But America cannot support democracy while telling the Muslims whom to vote for. In the Palestinian election, America openly lobbied for the candidates of Fatah, the party of Arafat. Not surprisingly, a majority of Muslims voted for Hamas, which presented itself as the party that would fight for Muslim interests. Similarly in Iraq, America initially wanted the secular, liberal fellow Iyad Allawi. The Iraqis decided on the more religious candidates, first Ibrahim al-Jafaari and now the current prime minister Nouri al-Maliki. Typically America interferes in Islamic elections because it wants Muslims to adopt the kind of secular, liberal democracy that most Muslims emphatically reject. Muslims are generally religious and socially conservative, and they fear secular liberalism as a threat to their core values.
So should we permit traditional Muslims to establish Islamic societies under sharia if they wish? Yes, we should. This is the essential meaning of democracy—Muslims must choose their own way. Iraq is the test case for this. If the people of Iraq want Islam to be the state religion, we should allow it to happen. If they want sharia, let them have it. There’s no reason to try to turn Baghdad into Boston. Just as democracy has enabled Japan to establish a very different kind of society than France or America, so democracy will enable Muslims to define their own civilization. This is multiculturalism in its truest and best sense, and it deserves American support. Democratization does not mean Westernization.
Support for democracy does not mean that America needs a worldwide campaign to overthrow unelected regimes. While democracy is desirable as a long-term goal, it is not always to America’s benefit to have democracy now. Foreign policy is not philanthropy, but rather a way for America to promote its interests worldwide. America is not obliged to use its resources to produce anti-American outcomes. There are hereditary monarchs in the Middle East, as in the Gulf Kingdoms, who are pro-American and enjoy fairly high levels of popular esteem. It would be imprudent under current circumstances to pressure these kingdoms to democratize or liberalize. (They are already quite liberal by Middle Eastern standards.) Nor should America seek to coerce tyrants like Musharaff, Mubarak and the Saudi royal family to become more liberal or secular. If they do, they will become further alienated from their people and become more vulnerable to being overthrown.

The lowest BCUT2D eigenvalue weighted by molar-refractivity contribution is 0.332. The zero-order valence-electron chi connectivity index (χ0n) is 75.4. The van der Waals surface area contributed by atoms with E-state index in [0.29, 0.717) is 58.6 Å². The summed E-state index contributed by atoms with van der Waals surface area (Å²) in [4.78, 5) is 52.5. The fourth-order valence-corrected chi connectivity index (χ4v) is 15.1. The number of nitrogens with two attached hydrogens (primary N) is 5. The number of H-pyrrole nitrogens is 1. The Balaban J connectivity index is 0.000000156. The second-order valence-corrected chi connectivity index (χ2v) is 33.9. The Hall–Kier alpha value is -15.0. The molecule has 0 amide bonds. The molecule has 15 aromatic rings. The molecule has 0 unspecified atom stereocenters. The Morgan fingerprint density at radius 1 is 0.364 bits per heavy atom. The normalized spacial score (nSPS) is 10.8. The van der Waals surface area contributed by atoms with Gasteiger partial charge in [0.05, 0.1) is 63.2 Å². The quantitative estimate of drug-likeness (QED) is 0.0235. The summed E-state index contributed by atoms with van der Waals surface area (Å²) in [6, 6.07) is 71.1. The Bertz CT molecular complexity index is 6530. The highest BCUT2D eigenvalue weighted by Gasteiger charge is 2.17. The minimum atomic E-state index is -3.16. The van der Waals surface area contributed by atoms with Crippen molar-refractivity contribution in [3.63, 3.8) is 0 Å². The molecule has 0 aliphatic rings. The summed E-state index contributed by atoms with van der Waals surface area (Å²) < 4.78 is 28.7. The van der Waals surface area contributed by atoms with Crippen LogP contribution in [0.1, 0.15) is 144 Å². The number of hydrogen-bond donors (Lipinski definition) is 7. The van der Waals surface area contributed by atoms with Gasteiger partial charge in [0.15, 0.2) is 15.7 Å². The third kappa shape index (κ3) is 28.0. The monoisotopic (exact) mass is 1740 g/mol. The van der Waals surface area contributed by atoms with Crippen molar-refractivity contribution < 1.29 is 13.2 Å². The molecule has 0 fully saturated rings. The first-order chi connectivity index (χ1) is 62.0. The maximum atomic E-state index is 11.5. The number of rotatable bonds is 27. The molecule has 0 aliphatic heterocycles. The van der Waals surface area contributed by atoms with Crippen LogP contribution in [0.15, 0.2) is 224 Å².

Iraq represents America’s initiative not to establish democracy everywhere but to establish democracy somewhere. Bin Laden and the Islamic radicals want America to fail in Iraq not because they fear democracy per se but because they fear pro-American democracy. This is something truly new in the Middle East. We should at least give it a chance. If it works the traditional Muslims can then pursue it for themselves throughout the region. Iraq is America’s best chance to promote traditional Islam as a viable alternative to radical Islam.